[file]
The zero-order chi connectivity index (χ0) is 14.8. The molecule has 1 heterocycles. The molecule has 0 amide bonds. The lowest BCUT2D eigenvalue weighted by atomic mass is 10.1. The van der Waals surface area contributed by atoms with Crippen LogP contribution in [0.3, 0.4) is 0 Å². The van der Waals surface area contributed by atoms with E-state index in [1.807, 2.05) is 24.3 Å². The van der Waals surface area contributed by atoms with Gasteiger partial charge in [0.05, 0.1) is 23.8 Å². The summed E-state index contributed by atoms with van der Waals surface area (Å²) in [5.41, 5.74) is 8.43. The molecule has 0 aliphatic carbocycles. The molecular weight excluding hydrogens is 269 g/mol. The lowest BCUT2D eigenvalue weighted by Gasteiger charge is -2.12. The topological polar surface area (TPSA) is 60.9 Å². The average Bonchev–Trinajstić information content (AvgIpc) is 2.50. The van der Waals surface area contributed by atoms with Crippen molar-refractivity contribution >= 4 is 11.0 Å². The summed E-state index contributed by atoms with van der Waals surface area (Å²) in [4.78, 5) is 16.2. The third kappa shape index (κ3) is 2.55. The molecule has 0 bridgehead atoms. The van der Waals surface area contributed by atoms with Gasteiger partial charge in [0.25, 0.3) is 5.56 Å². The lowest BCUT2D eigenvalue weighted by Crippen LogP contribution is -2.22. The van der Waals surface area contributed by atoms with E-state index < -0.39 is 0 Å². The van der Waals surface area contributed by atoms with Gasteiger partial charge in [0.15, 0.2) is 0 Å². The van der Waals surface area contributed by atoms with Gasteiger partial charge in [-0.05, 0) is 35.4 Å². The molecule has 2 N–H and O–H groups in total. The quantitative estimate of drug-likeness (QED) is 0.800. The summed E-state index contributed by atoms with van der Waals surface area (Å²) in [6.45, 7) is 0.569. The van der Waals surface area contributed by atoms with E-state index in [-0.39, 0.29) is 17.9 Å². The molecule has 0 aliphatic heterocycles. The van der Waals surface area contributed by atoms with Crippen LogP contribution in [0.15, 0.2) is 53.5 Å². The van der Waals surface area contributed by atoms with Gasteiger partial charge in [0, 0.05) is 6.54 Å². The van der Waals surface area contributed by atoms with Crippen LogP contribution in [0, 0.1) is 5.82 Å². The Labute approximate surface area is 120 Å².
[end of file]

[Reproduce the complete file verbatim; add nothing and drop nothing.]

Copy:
The zero-order chi connectivity index (χ0) is 14.8. The molecule has 1 heterocycles. The molecule has 0 amide bonds. The lowest BCUT2D eigenvalue weighted by atomic mass is 10.1. The van der Waals surface area contributed by atoms with Crippen LogP contribution in [0.3, 0.4) is 0 Å². The van der Waals surface area contributed by atoms with E-state index in [1.807, 2.05) is 24.3 Å². The van der Waals surface area contributed by atoms with Gasteiger partial charge in [0.05, 0.1) is 23.8 Å². The summed E-state index contributed by atoms with van der Waals surface area (Å²) in [5.41, 5.74) is 8.43. The molecule has 0 aliphatic carbocycles. The molecular weight excluding hydrogens is 269 g/mol. The lowest BCUT2D eigenvalue weighted by Gasteiger charge is -2.12. The topological polar surface area (TPSA) is 60.9 Å². The average Bonchev–Trinajstić information content (AvgIpc) is 2.50. The van der Waals surface area contributed by atoms with Crippen molar-refractivity contribution >= 4 is 11.0 Å². The summed E-state index contributed by atoms with van der Waals surface area (Å²) in [4.78, 5) is 16.2. The third kappa shape index (κ3) is 2.55. The molecule has 0 bridgehead atoms. The van der Waals surface area contributed by atoms with Gasteiger partial charge in [0.25, 0.3) is 5.56 Å². The lowest BCUT2D eigenvalue weighted by Crippen LogP contribution is -2.22. The van der Waals surface area contributed by atoms with E-state index < -0.39 is 0 Å². The van der Waals surface area contributed by atoms with Gasteiger partial charge in [0.15, 0.2) is 0 Å². The van der Waals surface area contributed by atoms with Gasteiger partial charge in [-0.05, 0) is 35.4 Å². The molecule has 2 N–H and O–H groups in total. The quantitative estimate of drug-likeness (QED) is 0.800. The summed E-state index contributed by atoms with van der Waals surface area (Å²) in [6.45, 7) is 0.569. The van der Waals surface area contributed by atoms with E-state index in [-0.39, 0.29) is 17.9 Å². The molecule has 0 aliphatic heterocycles. The van der Waals surface area contributed by atoms with Crippen LogP contribution in [0.15, 0.2) is 53.5 Å². The van der Waals surface area contributed by atoms with Gasteiger partial charge in [0, 0.05) is 6.54 Å². The van der Waals surface area contributed by atoms with Crippen LogP contribution in [0, 0.1) is 5.82 Å². The Labute approximate surface area is 120 Å².